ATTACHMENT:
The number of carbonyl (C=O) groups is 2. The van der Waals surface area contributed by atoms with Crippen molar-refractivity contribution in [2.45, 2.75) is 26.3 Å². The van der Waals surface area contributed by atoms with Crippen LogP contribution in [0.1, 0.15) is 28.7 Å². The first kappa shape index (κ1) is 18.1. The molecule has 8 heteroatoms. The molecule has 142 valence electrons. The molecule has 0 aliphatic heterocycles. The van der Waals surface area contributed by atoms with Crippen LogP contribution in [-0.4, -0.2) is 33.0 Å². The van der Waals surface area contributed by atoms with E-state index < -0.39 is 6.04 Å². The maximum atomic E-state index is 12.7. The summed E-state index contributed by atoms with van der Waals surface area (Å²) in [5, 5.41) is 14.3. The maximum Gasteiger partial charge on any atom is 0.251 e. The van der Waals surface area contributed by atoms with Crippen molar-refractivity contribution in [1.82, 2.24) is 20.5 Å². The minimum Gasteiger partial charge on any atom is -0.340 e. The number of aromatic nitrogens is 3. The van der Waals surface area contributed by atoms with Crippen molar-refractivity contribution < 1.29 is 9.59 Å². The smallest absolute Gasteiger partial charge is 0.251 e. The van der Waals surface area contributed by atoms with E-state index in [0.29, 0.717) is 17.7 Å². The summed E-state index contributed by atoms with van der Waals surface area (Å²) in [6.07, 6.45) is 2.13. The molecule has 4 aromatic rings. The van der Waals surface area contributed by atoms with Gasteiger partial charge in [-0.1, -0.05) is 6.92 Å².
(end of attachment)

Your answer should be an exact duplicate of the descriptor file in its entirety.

The number of carbonyl (C=O) groups is 2. The van der Waals surface area contributed by atoms with Crippen molar-refractivity contribution in [2.45, 2.75) is 26.3 Å². The van der Waals surface area contributed by atoms with Crippen LogP contribution in [0.1, 0.15) is 28.7 Å². The first kappa shape index (κ1) is 18.1. The molecule has 8 heteroatoms. The molecule has 142 valence electrons. The molecule has 0 aliphatic heterocycles. The van der Waals surface area contributed by atoms with Crippen LogP contribution in [-0.4, -0.2) is 33.0 Å². The van der Waals surface area contributed by atoms with E-state index < -0.39 is 6.04 Å². The maximum atomic E-state index is 12.7. The summed E-state index contributed by atoms with van der Waals surface area (Å²) in [5, 5.41) is 14.3. The maximum Gasteiger partial charge on any atom is 0.251 e. The van der Waals surface area contributed by atoms with Crippen molar-refractivity contribution in [1.82, 2.24) is 20.5 Å². The minimum Gasteiger partial charge on any atom is -0.340 e. The number of aromatic nitrogens is 3. The van der Waals surface area contributed by atoms with Crippen molar-refractivity contribution < 1.29 is 9.59 Å². The smallest absolute Gasteiger partial charge is 0.251 e. The van der Waals surface area contributed by atoms with E-state index in [0.29, 0.717) is 17.7 Å². The summed E-state index contributed by atoms with van der Waals surface area (Å²) in [6.07, 6.45) is 2.13. The molecule has 4 aromatic rings. The van der Waals surface area contributed by atoms with Gasteiger partial charge in [-0.1, -0.05) is 6.92 Å².